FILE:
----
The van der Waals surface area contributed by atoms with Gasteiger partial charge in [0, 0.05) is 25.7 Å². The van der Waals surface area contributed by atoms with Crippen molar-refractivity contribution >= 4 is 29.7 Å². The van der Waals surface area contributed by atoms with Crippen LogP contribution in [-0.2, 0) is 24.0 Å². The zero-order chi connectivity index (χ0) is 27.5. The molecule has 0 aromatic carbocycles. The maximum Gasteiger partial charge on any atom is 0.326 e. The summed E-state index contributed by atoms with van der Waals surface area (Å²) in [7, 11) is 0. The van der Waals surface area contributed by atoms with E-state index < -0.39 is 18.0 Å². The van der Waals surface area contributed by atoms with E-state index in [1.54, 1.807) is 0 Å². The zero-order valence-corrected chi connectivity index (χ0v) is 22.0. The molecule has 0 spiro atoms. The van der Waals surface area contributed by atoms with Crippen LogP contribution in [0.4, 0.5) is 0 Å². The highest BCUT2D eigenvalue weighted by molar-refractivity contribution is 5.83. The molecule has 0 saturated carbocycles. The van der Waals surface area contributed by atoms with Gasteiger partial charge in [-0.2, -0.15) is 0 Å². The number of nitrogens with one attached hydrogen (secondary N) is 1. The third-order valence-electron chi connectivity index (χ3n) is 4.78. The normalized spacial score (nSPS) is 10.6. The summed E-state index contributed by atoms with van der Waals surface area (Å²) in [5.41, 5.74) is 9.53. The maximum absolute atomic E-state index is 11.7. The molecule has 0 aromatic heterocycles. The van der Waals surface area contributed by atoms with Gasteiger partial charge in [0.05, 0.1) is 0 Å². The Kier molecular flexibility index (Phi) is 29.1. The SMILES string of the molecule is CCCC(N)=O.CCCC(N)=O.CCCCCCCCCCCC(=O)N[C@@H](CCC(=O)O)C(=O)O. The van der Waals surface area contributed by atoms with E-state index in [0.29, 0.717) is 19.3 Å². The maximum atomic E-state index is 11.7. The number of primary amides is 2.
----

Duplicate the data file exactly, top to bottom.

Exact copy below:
The van der Waals surface area contributed by atoms with Gasteiger partial charge in [0, 0.05) is 25.7 Å². The van der Waals surface area contributed by atoms with Crippen molar-refractivity contribution >= 4 is 29.7 Å². The van der Waals surface area contributed by atoms with Crippen LogP contribution in [-0.2, 0) is 24.0 Å². The zero-order chi connectivity index (χ0) is 27.5. The molecule has 0 aromatic carbocycles. The maximum Gasteiger partial charge on any atom is 0.326 e. The summed E-state index contributed by atoms with van der Waals surface area (Å²) in [7, 11) is 0. The van der Waals surface area contributed by atoms with E-state index < -0.39 is 18.0 Å². The van der Waals surface area contributed by atoms with E-state index in [1.54, 1.807) is 0 Å². The zero-order valence-corrected chi connectivity index (χ0v) is 22.0. The molecule has 0 spiro atoms. The van der Waals surface area contributed by atoms with Crippen LogP contribution in [0.4, 0.5) is 0 Å². The highest BCUT2D eigenvalue weighted by molar-refractivity contribution is 5.83. The molecule has 0 saturated carbocycles. The van der Waals surface area contributed by atoms with Gasteiger partial charge in [-0.2, -0.15) is 0 Å². The number of nitrogens with one attached hydrogen (secondary N) is 1. The third-order valence-electron chi connectivity index (χ3n) is 4.78. The normalized spacial score (nSPS) is 10.6. The summed E-state index contributed by atoms with van der Waals surface area (Å²) in [5.41, 5.74) is 9.53. The maximum absolute atomic E-state index is 11.7. The molecule has 0 aromatic heterocycles. The van der Waals surface area contributed by atoms with Gasteiger partial charge in [0.05, 0.1) is 0 Å². The Kier molecular flexibility index (Phi) is 29.1. The SMILES string of the molecule is CCCC(N)=O.CCCC(N)=O.CCCCCCCCCCCC(=O)N[C@@H](CCC(=O)O)C(=O)O. The van der Waals surface area contributed by atoms with E-state index in [0.29, 0.717) is 19.3 Å². The maximum atomic E-state index is 11.7. The number of primary amides is 2.